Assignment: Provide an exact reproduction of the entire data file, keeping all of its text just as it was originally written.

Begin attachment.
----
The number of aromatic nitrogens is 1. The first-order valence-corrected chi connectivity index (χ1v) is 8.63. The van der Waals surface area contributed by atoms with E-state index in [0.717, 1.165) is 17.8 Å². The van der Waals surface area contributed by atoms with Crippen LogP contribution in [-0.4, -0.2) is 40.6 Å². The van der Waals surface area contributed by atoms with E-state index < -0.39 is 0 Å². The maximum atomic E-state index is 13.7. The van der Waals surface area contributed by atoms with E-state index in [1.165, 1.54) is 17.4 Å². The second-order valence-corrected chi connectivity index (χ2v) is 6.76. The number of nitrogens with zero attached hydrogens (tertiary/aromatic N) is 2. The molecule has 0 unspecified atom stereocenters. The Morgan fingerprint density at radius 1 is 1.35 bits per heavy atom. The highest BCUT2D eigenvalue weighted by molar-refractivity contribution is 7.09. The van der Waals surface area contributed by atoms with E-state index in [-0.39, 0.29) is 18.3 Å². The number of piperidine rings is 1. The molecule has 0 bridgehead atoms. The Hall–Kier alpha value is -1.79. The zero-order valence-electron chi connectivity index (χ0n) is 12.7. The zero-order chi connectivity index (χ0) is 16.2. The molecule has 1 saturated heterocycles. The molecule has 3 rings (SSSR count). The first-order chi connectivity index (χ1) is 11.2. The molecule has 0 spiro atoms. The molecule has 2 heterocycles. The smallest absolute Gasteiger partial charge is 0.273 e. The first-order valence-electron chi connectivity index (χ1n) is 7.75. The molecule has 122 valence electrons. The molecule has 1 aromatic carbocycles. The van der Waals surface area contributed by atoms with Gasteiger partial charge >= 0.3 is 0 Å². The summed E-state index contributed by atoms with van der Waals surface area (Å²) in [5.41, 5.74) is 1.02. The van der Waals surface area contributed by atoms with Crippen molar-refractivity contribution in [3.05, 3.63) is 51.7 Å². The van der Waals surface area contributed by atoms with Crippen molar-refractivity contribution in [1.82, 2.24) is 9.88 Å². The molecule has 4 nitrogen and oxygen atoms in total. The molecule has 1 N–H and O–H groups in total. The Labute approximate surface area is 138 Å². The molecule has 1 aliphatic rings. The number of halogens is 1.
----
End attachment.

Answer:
The number of aromatic nitrogens is 1. The first-order valence-corrected chi connectivity index (χ1v) is 8.63. The van der Waals surface area contributed by atoms with E-state index in [0.717, 1.165) is 17.8 Å². The van der Waals surface area contributed by atoms with Crippen LogP contribution in [-0.4, -0.2) is 40.6 Å². The van der Waals surface area contributed by atoms with E-state index < -0.39 is 0 Å². The maximum atomic E-state index is 13.7. The van der Waals surface area contributed by atoms with E-state index in [1.165, 1.54) is 17.4 Å². The second-order valence-corrected chi connectivity index (χ2v) is 6.76. The number of nitrogens with zero attached hydrogens (tertiary/aromatic N) is 2. The molecule has 0 unspecified atom stereocenters. The Morgan fingerprint density at radius 1 is 1.35 bits per heavy atom. The highest BCUT2D eigenvalue weighted by molar-refractivity contribution is 7.09. The van der Waals surface area contributed by atoms with E-state index in [-0.39, 0.29) is 18.3 Å². The number of piperidine rings is 1. The molecule has 0 bridgehead atoms. The Hall–Kier alpha value is -1.79. The zero-order valence-electron chi connectivity index (χ0n) is 12.7. The zero-order chi connectivity index (χ0) is 16.2. The molecule has 1 saturated heterocycles. The molecule has 3 rings (SSSR count). The first-order chi connectivity index (χ1) is 11.2. The molecule has 0 spiro atoms. The molecule has 2 heterocycles. The smallest absolute Gasteiger partial charge is 0.273 e. The first-order valence-electron chi connectivity index (χ1n) is 7.75. The molecule has 122 valence electrons. The molecule has 1 aromatic carbocycles. The van der Waals surface area contributed by atoms with Gasteiger partial charge >= 0.3 is 0 Å². The summed E-state index contributed by atoms with van der Waals surface area (Å²) in [5.41, 5.74) is 1.02. The van der Waals surface area contributed by atoms with Crippen molar-refractivity contribution in [3.05, 3.63) is 51.7 Å². The van der Waals surface area contributed by atoms with Crippen molar-refractivity contribution in [1.82, 2.24) is 9.88 Å². The molecule has 4 nitrogen and oxygen atoms in total. The molecule has 1 N–H and O–H groups in total. The Labute approximate surface area is 138 Å². The molecule has 1 aliphatic rings. The number of halogens is 1.